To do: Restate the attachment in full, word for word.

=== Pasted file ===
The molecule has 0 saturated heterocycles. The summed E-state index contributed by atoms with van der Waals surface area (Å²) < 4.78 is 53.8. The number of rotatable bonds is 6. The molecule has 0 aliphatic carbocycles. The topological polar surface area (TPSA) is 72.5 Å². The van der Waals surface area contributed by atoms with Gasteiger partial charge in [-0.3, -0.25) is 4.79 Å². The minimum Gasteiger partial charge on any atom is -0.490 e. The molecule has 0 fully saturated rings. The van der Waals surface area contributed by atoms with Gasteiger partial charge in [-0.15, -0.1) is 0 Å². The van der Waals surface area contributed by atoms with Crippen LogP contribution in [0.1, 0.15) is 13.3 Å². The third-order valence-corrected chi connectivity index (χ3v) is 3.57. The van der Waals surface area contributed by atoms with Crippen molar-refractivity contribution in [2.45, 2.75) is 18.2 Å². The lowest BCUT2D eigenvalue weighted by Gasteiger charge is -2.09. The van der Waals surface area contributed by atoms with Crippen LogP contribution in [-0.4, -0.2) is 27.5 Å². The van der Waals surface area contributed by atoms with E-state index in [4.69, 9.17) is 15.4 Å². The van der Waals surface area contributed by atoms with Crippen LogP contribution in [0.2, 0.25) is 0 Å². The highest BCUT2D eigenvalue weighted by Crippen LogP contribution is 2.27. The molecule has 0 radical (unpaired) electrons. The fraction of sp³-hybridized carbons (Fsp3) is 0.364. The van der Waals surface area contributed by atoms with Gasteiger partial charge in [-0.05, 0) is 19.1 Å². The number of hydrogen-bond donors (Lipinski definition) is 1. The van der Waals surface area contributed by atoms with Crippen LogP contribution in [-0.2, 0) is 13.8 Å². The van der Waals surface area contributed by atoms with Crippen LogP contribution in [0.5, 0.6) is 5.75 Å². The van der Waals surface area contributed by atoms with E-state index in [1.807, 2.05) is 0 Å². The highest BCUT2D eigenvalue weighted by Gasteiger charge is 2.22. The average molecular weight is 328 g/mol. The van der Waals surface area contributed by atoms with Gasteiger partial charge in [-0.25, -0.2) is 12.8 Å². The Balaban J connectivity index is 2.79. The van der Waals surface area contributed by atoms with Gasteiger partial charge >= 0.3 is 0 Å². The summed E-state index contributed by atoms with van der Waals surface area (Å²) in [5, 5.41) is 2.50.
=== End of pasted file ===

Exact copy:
The molecule has 0 saturated heterocycles. The summed E-state index contributed by atoms with van der Waals surface area (Å²) < 4.78 is 53.8. The number of rotatable bonds is 6. The molecule has 0 aliphatic carbocycles. The topological polar surface area (TPSA) is 72.5 Å². The van der Waals surface area contributed by atoms with Gasteiger partial charge in [-0.3, -0.25) is 4.79 Å². The minimum Gasteiger partial charge on any atom is -0.490 e. The molecule has 0 fully saturated rings. The van der Waals surface area contributed by atoms with Gasteiger partial charge in [-0.15, -0.1) is 0 Å². The van der Waals surface area contributed by atoms with Crippen LogP contribution in [0.1, 0.15) is 13.3 Å². The third-order valence-corrected chi connectivity index (χ3v) is 3.57. The van der Waals surface area contributed by atoms with Crippen molar-refractivity contribution in [2.45, 2.75) is 18.2 Å². The lowest BCUT2D eigenvalue weighted by Gasteiger charge is -2.09. The van der Waals surface area contributed by atoms with Crippen LogP contribution in [-0.4, -0.2) is 27.5 Å². The van der Waals surface area contributed by atoms with E-state index in [4.69, 9.17) is 15.4 Å². The van der Waals surface area contributed by atoms with Crippen LogP contribution in [0.2, 0.25) is 0 Å². The highest BCUT2D eigenvalue weighted by Crippen LogP contribution is 2.27. The molecule has 0 radical (unpaired) electrons. The fraction of sp³-hybridized carbons (Fsp3) is 0.364. The van der Waals surface area contributed by atoms with Gasteiger partial charge in [-0.05, 0) is 19.1 Å². The number of hydrogen-bond donors (Lipinski definition) is 1. The van der Waals surface area contributed by atoms with Crippen LogP contribution in [-0.2, 0) is 13.8 Å². The van der Waals surface area contributed by atoms with Crippen LogP contribution in [0.5, 0.6) is 5.75 Å². The van der Waals surface area contributed by atoms with E-state index in [1.807, 2.05) is 0 Å². The highest BCUT2D eigenvalue weighted by Gasteiger charge is 2.22. The average molecular weight is 328 g/mol. The van der Waals surface area contributed by atoms with Gasteiger partial charge in [-0.25, -0.2) is 12.8 Å². The Balaban J connectivity index is 2.79. The van der Waals surface area contributed by atoms with Gasteiger partial charge >= 0.3 is 0 Å². The summed E-state index contributed by atoms with van der Waals surface area (Å²) in [5, 5.41) is 2.50.